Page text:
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I left the convention center parking lot with those people. Actually, at first I was right in front with Kenny and his wife. Later I would drop back and talk to as many people as possible. We crossed the highway, followed it up a hill and under a bypass, then left into Valley Forge. None of us knew the way. Yet, the mood in the front of the line was one of confidence. We entered the golden, rolling hills of Valley Forge, with it’s wild wheat and abundance of deer droppings. We passed replica cannons and replica huts like the ones Washington’s Army would have lived in. I suspect that if this rally had occurred a week earlier, the conditions would have been impossible – but never as impossible as Washington’s horrible winter in 1777 and 1778. We were lucky because today was perfect.

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We marched through the valley, and it was just that – a valley. The down hills were cake, but the up hills were definitely not. At the top of every hill, we hoped to see anything that looked like a rally. We came to the bottom of one valley only to realize that the idea “shortest distance between two points is a straight path” would not apply here. Standing in our way was a strip of impassable woods (fenced off by signs that warned of high levels of asbestos) coupled with an impassable creek. We had to go around. That put us atop the largest hill yet.

Half-way into the march

It was here that I started talking to people with loved ones overseas. I spoke to the parents of David Headly, a soldier in the US Army stationed in Kuwait. I learned about Brian Klinger, a Marine in Kuwait. A friend gives us a little insight as to what a soldier might like in his care package. I spoke to the hopeful family of US Army soldier Steve Griner, who is stationed at Ft. Camble, KY. He has two little ones at home and a wife that was expecting. I spoke to Korean War veteran John Brown, who “took mines and booby traps out”. He has a message for his fellow Marines. I met Vietnam veteran Bob Dervin, a scout with the 82nd Airborne – also the proud father of a son in the 82nd. I only wish that I had started asking people to talk to me sooner. No one held back, as if they were dying for someone to inquire.

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We came down from the hills and marched through the Village of Valley Forge. A historical sign reads, “Village settled by the workers at iron forge begun in 1742. The forge and part of the village were burned by the British army in 1777. Washington’s quarters during the winter of 1777-78 were in the Isaac Potts’ house, a part of the original village.” The road was now a valley, and on either side were Colonial style homes lined by large stone walls. We passed a lot filled with bikers who had come in droves to attend the rally. We passed a church. The sign reads, “YOURE HEADING IN THE RIGHT DIRECTION WHEN YOU WALK WITH GOD”. Remember now, this march through Valley Forge and the village was not planned. The sign wasn’t intentionally set up for our benefit, but when all those very faithful marchers passed that church sign – I witnessed the largest collective second wind that I’ve ever seen. Right after that church was the biggest uphill climb yet, and I swear – people sped up. This marked the final leg of the trip. Just after that uphill inevitably came a downhill that brought us to the gates of the rally area – a sea of red, white, and blue.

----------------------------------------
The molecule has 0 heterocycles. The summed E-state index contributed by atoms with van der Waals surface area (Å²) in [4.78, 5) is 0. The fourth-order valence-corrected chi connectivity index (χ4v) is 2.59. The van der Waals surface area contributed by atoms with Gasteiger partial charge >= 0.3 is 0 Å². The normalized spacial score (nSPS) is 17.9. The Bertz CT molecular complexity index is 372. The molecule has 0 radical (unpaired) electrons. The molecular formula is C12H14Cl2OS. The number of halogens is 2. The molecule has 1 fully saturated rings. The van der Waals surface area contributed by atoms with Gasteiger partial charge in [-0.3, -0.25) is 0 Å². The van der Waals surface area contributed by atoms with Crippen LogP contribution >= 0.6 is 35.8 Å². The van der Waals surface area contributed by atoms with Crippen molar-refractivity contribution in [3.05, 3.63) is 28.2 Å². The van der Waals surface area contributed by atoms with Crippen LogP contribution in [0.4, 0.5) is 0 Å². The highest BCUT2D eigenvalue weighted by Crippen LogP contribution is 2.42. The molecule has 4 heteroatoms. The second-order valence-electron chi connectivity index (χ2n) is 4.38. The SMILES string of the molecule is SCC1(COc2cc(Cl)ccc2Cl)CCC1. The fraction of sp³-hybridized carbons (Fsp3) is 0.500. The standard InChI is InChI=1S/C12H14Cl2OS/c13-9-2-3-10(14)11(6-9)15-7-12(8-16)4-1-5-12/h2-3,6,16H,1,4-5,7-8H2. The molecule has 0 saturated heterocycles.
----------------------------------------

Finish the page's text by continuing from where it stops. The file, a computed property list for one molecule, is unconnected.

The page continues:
Bikers gather in the Village of Valley Forge

You're Heading in the Right Direction When You Walk With God

The rally itself had just really kicked off. It was just passed 2 PM, which meant that we’d marched almost 2 hours! Set in a clearing in Valley Forge Park, the spot for the rally would have been as inspiring silent as it was with thousands of roaring Americans. Just behind me was a very large statue of George Washington, kneeling in prayer. Children and adults gathered around it. Glenn Beck took the stage. The image only shows one hundred or so in front of me, but that’s because I spent about 15 minutes waking through the crowd. Beck’s message was clear and simple – support our troops. He spoke for about an hour and the rally ended in song – America the Beautiful.

A Marine veteran listens to keynote speaker Glenn Beck

 Glenn Beck on stage

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 The crowd gathers around a statue of Washington kneeling in prayer

Proud

There were two ways to get back to the convention center – shuttle or foot. It was the same situation all over again, but many decided to wait for the shuttle this time. I walked back simply because I knew it would be faster, only I decided to take the longer scenic way, passing the Washington Episcopal Memorial Chapel and many huts and cannons. Those who chose to walk back were sparse, scattered randomly through the valley. There was no one to talk to or follow and no clear direction to walk in. It left a person with time to think. This was one of the greatest days of my life. Listen to this radio caller, Maurice from Washington Crossing, PA – he sums it up very well.

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About Taylor Lasseigne

Taylor Lasseigne has written 87 post(s) for Slices of America.

Taylor Lasseigne – Slices of America Webmaster / I was born and raised in the south Louisiana coastal parish of Lafourche. There, I was exposed to the good Cajun people, a bounty of amazing foods, an easygoing way of life, and a lush “sportsman’s paradise” where I first learned to appreciate nature. From a young age, I always showed interest in music. In my college years, after percolating through several state schools, I took a position as a high school music teacher in New Orleans. While music education is my calling, photography has always been a fun escape for me. I enjoy peering through a lens to document our world, and I hope that I can continue to share this pastime with others through Slices of America. / e-mail: taylor at slicesofamerica.com